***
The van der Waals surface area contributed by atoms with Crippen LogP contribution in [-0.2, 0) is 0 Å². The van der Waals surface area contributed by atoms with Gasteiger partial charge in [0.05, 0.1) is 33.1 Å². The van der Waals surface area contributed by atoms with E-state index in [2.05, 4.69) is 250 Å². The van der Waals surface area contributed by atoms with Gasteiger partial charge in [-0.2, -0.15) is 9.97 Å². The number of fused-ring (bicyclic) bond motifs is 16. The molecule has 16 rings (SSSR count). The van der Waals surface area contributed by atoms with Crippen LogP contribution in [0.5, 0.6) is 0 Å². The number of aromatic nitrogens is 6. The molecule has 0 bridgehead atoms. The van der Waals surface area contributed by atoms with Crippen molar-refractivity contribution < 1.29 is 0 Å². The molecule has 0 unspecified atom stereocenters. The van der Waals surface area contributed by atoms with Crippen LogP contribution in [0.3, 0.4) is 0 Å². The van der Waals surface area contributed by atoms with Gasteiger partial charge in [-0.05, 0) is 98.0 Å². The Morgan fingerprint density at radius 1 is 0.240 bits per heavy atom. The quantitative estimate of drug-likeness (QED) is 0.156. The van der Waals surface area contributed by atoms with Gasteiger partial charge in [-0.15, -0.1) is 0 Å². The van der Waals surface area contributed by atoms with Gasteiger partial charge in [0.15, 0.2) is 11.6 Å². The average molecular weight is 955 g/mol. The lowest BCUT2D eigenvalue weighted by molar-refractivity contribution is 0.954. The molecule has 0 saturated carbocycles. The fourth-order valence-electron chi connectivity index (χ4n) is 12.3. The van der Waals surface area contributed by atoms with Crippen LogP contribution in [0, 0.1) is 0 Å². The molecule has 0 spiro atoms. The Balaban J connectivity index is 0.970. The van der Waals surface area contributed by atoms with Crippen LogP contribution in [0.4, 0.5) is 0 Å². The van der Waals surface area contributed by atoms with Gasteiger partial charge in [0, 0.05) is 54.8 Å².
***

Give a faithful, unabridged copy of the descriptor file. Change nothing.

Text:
The van der Waals surface area contributed by atoms with Crippen LogP contribution in [-0.2, 0) is 0 Å². The van der Waals surface area contributed by atoms with Gasteiger partial charge in [0.05, 0.1) is 33.1 Å². The van der Waals surface area contributed by atoms with E-state index in [2.05, 4.69) is 250 Å². The van der Waals surface area contributed by atoms with Gasteiger partial charge in [-0.2, -0.15) is 9.97 Å². The number of fused-ring (bicyclic) bond motifs is 16. The molecule has 16 rings (SSSR count). The van der Waals surface area contributed by atoms with Crippen LogP contribution in [0.5, 0.6) is 0 Å². The number of aromatic nitrogens is 6. The molecule has 0 bridgehead atoms. The van der Waals surface area contributed by atoms with Crippen molar-refractivity contribution < 1.29 is 0 Å². The molecule has 0 unspecified atom stereocenters. The van der Waals surface area contributed by atoms with Crippen LogP contribution in [0.3, 0.4) is 0 Å². The van der Waals surface area contributed by atoms with Gasteiger partial charge in [-0.05, 0) is 98.0 Å². The Morgan fingerprint density at radius 1 is 0.240 bits per heavy atom. The quantitative estimate of drug-likeness (QED) is 0.156. The van der Waals surface area contributed by atoms with Gasteiger partial charge in [-0.15, -0.1) is 0 Å². The van der Waals surface area contributed by atoms with Gasteiger partial charge in [0.15, 0.2) is 11.6 Å². The average molecular weight is 955 g/mol. The lowest BCUT2D eigenvalue weighted by molar-refractivity contribution is 0.954. The molecule has 0 saturated carbocycles. The fourth-order valence-electron chi connectivity index (χ4n) is 12.3. The van der Waals surface area contributed by atoms with Crippen LogP contribution in [0, 0.1) is 0 Å². The molecule has 0 spiro atoms. The Balaban J connectivity index is 0.970. The van der Waals surface area contributed by atoms with Crippen LogP contribution in [0.4, 0.5) is 0 Å². The van der Waals surface area contributed by atoms with Gasteiger partial charge in [0, 0.05) is 54.8 Å².